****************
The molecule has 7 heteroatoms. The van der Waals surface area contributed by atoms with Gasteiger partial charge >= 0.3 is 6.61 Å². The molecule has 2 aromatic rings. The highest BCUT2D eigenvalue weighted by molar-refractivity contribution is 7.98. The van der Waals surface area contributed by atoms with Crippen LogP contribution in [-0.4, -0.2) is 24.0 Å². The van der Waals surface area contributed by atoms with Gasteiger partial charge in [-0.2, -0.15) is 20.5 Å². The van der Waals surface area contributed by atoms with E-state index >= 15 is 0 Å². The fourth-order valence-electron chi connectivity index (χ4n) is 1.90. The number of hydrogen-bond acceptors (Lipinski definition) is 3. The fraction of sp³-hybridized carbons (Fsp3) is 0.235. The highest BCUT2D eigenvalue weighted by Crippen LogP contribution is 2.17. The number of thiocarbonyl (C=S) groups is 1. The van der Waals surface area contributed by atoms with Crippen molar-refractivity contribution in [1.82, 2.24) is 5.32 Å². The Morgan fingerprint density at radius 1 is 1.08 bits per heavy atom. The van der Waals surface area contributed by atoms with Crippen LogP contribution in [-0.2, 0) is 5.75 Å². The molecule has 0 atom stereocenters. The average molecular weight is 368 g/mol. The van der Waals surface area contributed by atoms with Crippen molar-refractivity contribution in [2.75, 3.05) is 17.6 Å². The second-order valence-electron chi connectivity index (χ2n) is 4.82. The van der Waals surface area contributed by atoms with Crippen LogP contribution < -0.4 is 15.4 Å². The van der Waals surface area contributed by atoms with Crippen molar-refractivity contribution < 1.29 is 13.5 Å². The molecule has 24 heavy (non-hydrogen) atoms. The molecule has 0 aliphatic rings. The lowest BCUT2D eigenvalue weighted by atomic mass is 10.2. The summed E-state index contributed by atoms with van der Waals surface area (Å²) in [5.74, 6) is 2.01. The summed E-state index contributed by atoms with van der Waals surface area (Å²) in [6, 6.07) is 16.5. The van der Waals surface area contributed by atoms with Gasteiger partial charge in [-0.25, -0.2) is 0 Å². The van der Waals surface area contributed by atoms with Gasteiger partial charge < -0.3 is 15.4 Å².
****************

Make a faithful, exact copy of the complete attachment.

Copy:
The molecule has 7 heteroatoms. The van der Waals surface area contributed by atoms with Gasteiger partial charge >= 0.3 is 6.61 Å². The molecule has 2 aromatic rings. The highest BCUT2D eigenvalue weighted by molar-refractivity contribution is 7.98. The van der Waals surface area contributed by atoms with Crippen LogP contribution in [-0.4, -0.2) is 24.0 Å². The van der Waals surface area contributed by atoms with Gasteiger partial charge in [-0.2, -0.15) is 20.5 Å². The van der Waals surface area contributed by atoms with E-state index >= 15 is 0 Å². The fourth-order valence-electron chi connectivity index (χ4n) is 1.90. The number of hydrogen-bond acceptors (Lipinski definition) is 3. The fraction of sp³-hybridized carbons (Fsp3) is 0.235. The highest BCUT2D eigenvalue weighted by Crippen LogP contribution is 2.17. The number of thiocarbonyl (C=S) groups is 1. The van der Waals surface area contributed by atoms with Crippen molar-refractivity contribution in [1.82, 2.24) is 5.32 Å². The Morgan fingerprint density at radius 1 is 1.08 bits per heavy atom. The van der Waals surface area contributed by atoms with Crippen LogP contribution in [-0.2, 0) is 5.75 Å². The molecule has 0 atom stereocenters. The average molecular weight is 368 g/mol. The van der Waals surface area contributed by atoms with Crippen molar-refractivity contribution in [2.75, 3.05) is 17.6 Å². The second-order valence-electron chi connectivity index (χ2n) is 4.82. The van der Waals surface area contributed by atoms with Crippen LogP contribution < -0.4 is 15.4 Å². The van der Waals surface area contributed by atoms with Crippen molar-refractivity contribution < 1.29 is 13.5 Å². The molecule has 24 heavy (non-hydrogen) atoms. The molecule has 0 aliphatic rings. The lowest BCUT2D eigenvalue weighted by atomic mass is 10.2. The summed E-state index contributed by atoms with van der Waals surface area (Å²) in [5.74, 6) is 2.01. The summed E-state index contributed by atoms with van der Waals surface area (Å²) in [6, 6.07) is 16.5. The van der Waals surface area contributed by atoms with Gasteiger partial charge in [-0.25, -0.2) is 0 Å². The van der Waals surface area contributed by atoms with Gasteiger partial charge < -0.3 is 15.4 Å².